Talk:John o' Groats
|WikiProject Scotland||(Rated Start-class, High-importance)|
|WikiProject UK geography||(Rated Start-class, High-importance)|
Name of the peninsula?
Far North appears frequently in The Caithness Courier and The John O'Groat Journal, but that term appears to have no official status. Also, it seems sometimes to mean Caithness and Sutherland and sometimes Caithness, Sutherland and Easter Ross. (See Caithness and Sutherland (UK Parliament constituency), Caithness, Sutherland and Easter Ross (UK Parliament constituency) and Caithness, Sutherland and Easter Ross (Scottish Parliament constituency). Collectively, Caithness and Sutherland may represent a Norse/Norwegian perception of the Pictish Kingdom of Cait/Cat. Laurel Bush 12:39, 8 February 2006 (UTC).
Page needs geogaphic coordinates
It seems unduly doctrinaire to say that "The punctuation and capitalisation in John o' Groats is the correct form." This statement needs (at the very least) to explain who decides the "correct form." The local authority? The Ordnance Survey? The residents' consensus? Certainly the Visit John O'Groats site cited at the end of the article does not use this form. Neither does the local newspaper. The local ferry service uses the space but not the lower case 'o'. I could add many more examples but suffice to say that even the rest of the Wikipedia article doesn't use this so-called correct form. Wouldn't it be better for the article to acknowledge that opinions vary on the "correct form" of the name? Russ London 07:00, 3 July 2007 (UTC)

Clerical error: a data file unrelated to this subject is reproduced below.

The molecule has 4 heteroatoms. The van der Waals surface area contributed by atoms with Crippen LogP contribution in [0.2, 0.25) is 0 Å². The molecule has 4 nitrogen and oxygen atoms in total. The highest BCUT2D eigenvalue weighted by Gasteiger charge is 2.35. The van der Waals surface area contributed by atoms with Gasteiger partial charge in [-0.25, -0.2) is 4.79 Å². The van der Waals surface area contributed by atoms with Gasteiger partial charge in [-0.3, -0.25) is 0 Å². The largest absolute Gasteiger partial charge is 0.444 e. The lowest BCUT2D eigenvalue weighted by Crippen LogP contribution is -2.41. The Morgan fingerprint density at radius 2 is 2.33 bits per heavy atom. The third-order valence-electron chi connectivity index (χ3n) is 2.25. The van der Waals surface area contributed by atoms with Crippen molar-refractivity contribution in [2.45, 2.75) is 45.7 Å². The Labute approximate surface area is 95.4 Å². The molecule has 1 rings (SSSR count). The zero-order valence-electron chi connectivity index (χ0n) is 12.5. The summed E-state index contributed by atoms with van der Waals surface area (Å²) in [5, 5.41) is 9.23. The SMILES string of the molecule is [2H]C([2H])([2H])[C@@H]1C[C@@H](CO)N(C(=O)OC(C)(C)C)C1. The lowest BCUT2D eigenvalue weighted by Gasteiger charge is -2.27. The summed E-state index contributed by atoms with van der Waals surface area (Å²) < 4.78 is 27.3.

Jan de Groot
Jan de Groot is a Dutch name meaning 'John the Large', and he used to row from there to the surrounding islands. —Preceding unsigned comment added by 188.8.131.52 (talk) 10:44, 19 February 2008 (UTC)
- I did not see a source for the toponymy of J.O'Groats. Are you sure that it comes from a Dutchman ?--Highlandist (talk) 19:07, 8 October 2010 (UTC)
Most northerly point
I removed the following text from the first paragraph of the lead section: "John o' Groats is popular with tourists because it is generally regarded as the most northerly settlement on the island of Great Britain, although this is not a claim made by its inhabitants and is in fact false." I find it unlikely that many people believe that, any more than people would believe that Land's End is the most southerly point. I imagine most people believe that it is the most north-easterly point (depending on how you measure that), and indeed it is. If this claim is readded it needs a citation. Quietbritishjim (talk) 14:49, 18 August 2014 (UTC)